Somalia: Turkish Airlines begins flights to Mogadishu
Turkey's PM has said he wants to challenge the idea that Mogadishu is a no-go area
The first major commercial airline in more than 20 years has landed at Mogadishu airport in war-torn Somalia.
Turkish Airlines says it is the start of a regular service to the Somali capital, the first by an international carrier from outside East Africa.
Turkey's Deputy Prime Minister Bekir Bosdag was on board the flight, which was welcomed by the Somali president.
The twice-weekly flights should make travel easier for Somali businessmen and members of the large diaspora.
Somalia has not had a functioning central government for more than two decades and has been riven by factional fighting.
Islamist militants were pushed out of the capital by Africa Union and government forces last August - although they have continued to stage attacks in the city.
Singing and dancing
The BBC's Mohamed Dhore in Mogadishu says security was tight and the main roads leading to the airport were blocked off ahead of the flight.
We are quite happy to see that normalcy is returning”
End Quote Mogadishu resident
The plane was greeted by a large Somali government delegation, including President Sheikh Sharif Sheikh Ahmed, as well as UN officials and ambassadors.
"Today is a big day for Somalia," Somali government spokesperson, Abdisalam Mohamud, said.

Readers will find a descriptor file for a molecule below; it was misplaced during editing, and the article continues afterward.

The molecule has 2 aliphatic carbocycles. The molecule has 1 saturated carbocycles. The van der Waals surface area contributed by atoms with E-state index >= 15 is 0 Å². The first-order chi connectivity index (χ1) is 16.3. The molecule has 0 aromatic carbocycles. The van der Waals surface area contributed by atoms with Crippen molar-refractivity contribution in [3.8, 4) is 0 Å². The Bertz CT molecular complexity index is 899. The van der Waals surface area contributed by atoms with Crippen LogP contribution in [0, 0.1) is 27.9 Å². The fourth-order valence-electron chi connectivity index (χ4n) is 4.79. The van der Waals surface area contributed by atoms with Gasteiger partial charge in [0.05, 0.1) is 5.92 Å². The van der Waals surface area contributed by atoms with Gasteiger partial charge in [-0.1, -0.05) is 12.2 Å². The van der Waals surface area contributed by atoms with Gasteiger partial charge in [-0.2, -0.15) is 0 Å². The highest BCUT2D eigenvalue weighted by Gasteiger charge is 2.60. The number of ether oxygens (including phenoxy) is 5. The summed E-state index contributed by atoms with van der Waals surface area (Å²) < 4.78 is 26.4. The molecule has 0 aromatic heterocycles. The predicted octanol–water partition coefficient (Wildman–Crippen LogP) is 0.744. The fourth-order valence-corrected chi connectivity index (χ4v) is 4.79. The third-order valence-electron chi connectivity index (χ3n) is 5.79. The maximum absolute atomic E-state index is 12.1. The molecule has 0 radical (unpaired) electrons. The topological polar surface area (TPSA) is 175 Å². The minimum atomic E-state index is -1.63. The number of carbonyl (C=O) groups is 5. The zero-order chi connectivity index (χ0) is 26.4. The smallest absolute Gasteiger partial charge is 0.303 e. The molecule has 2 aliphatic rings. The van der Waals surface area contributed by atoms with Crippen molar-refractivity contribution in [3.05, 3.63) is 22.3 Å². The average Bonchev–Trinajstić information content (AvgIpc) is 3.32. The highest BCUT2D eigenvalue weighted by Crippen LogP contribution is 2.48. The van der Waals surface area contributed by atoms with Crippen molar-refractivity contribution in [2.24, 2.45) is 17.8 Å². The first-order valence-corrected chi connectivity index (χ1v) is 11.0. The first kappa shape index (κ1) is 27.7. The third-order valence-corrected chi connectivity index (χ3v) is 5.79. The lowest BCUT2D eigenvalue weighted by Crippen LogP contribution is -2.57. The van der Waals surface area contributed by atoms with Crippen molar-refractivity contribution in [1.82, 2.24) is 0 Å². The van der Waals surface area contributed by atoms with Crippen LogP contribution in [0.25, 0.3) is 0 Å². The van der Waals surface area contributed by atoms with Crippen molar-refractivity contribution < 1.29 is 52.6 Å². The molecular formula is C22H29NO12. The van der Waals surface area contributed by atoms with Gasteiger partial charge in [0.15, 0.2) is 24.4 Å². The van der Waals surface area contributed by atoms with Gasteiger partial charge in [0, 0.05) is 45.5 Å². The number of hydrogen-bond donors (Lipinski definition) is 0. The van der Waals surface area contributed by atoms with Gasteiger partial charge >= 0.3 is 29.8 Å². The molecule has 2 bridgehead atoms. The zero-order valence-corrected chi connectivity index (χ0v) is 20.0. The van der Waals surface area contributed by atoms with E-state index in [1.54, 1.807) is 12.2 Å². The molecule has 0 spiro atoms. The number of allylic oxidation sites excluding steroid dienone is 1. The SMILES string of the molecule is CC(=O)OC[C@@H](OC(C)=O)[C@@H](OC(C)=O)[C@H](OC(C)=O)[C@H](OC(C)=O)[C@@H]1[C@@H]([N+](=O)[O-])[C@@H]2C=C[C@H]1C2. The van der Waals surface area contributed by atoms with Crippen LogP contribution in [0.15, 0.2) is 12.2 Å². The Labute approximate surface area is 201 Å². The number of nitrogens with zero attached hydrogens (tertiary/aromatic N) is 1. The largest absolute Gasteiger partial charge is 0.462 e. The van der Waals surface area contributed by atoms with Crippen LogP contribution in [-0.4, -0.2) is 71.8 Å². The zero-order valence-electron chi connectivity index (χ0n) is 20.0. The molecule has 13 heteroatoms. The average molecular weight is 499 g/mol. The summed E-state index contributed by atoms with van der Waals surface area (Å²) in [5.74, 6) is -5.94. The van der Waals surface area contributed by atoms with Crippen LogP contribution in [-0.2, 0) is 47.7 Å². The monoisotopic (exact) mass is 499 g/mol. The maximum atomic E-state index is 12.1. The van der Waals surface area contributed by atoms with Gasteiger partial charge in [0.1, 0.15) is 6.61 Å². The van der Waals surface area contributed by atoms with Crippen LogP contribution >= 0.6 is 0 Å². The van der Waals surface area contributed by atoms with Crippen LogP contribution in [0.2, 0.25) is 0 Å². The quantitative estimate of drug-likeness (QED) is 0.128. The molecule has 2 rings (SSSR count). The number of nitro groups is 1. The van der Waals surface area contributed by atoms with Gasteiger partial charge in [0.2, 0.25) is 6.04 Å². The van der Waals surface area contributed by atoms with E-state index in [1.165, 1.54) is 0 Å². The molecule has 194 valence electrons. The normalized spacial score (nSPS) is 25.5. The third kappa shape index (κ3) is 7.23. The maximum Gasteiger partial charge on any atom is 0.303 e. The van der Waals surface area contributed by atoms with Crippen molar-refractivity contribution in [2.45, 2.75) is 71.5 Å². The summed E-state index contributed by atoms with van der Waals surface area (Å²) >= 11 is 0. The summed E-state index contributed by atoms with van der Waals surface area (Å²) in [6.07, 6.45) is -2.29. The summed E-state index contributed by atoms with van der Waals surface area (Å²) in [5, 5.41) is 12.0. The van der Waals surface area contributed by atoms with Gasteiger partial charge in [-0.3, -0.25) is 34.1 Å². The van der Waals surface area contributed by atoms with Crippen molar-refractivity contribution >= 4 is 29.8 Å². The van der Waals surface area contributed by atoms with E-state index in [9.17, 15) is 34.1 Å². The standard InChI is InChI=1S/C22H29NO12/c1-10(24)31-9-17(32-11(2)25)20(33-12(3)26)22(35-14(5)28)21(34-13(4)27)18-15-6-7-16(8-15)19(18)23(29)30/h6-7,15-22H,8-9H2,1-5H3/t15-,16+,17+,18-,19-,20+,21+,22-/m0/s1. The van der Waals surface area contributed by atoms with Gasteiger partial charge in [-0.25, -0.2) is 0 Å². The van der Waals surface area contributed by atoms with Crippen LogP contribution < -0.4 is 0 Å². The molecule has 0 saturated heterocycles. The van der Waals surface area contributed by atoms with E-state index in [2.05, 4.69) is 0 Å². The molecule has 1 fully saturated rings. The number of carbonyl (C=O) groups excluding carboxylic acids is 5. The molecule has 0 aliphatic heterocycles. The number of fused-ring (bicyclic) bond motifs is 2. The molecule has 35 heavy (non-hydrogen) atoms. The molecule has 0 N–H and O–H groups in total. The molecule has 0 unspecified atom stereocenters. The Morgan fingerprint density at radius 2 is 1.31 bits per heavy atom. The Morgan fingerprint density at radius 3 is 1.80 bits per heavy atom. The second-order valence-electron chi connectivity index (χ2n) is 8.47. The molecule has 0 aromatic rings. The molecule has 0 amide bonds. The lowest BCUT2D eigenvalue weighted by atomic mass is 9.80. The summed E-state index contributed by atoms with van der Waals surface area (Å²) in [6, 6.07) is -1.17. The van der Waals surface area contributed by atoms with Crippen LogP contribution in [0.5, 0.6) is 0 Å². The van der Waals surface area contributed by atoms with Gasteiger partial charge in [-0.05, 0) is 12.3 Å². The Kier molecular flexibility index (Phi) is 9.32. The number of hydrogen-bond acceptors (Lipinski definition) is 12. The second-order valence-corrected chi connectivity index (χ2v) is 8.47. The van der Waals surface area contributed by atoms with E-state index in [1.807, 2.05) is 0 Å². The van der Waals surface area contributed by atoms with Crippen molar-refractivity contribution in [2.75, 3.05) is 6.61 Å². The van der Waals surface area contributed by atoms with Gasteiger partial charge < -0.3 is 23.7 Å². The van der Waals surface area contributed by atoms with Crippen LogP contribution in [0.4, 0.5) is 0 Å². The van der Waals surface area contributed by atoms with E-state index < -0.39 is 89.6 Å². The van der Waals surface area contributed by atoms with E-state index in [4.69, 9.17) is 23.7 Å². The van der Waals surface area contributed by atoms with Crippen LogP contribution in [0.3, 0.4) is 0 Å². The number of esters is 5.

The flight follows a visit to Mogadishu last year by the Turkish Prime Minister Recep Tayyip Erdogan - who said he wanted to challenge the idea that the Somali capital was a no-go area.
The start of the service was announced by Turkey's foreign minister during last month's international conference on Somalia in London hosted by the UK government.
World leaders have pledged to boost support for measures to fight piracy, terrorism and political stability in Somalia by substantially increasing international funding for the African Union military operation in the country and working more closely together.
Our reporter says a group of women were singing and dancing as the plane touched down on the tarmac.
"It is a very positive step, and one of many steps that we are now seeing in the last six or so months. We are quite happy to see that normalcy is returning," a Mogadishu resident told the BBC.
Turkish Airlines intends to operate a twice-weekly passenger service from Istanbul via Sudan's capital, Khartoum.
"We will connect the Somali people to the rest of the world. We hope that in the near future Somalia will become a stable place, a very normal country," an official from Turkish Airlines, Faruk Sazar, said after landing.
Somali Foreign Minister Abdullahi Haji told the BBC's Somali Service he felt the service would improve links between the international community and Somalia.
"It will also make it easier for the Somali diaspora to come home. It will bring us closer together," he said.
"I believe it will also encourage peace and development."
Several private East African airlines, including Kenya-based African Express, now fly into Somalia from neighbouring countries - but for many years Mogadishu's international airport was out of action, controlled by rival militia groups.
Al-Shabab, the Islamist group which joined al-Qaeda last month, is under attack on several fronts, with troops from Kenya and Ethiopia also gaining ground recently.
But the group still controls much of southern and central Somalia - and says it will wage a guerrilla war against the government.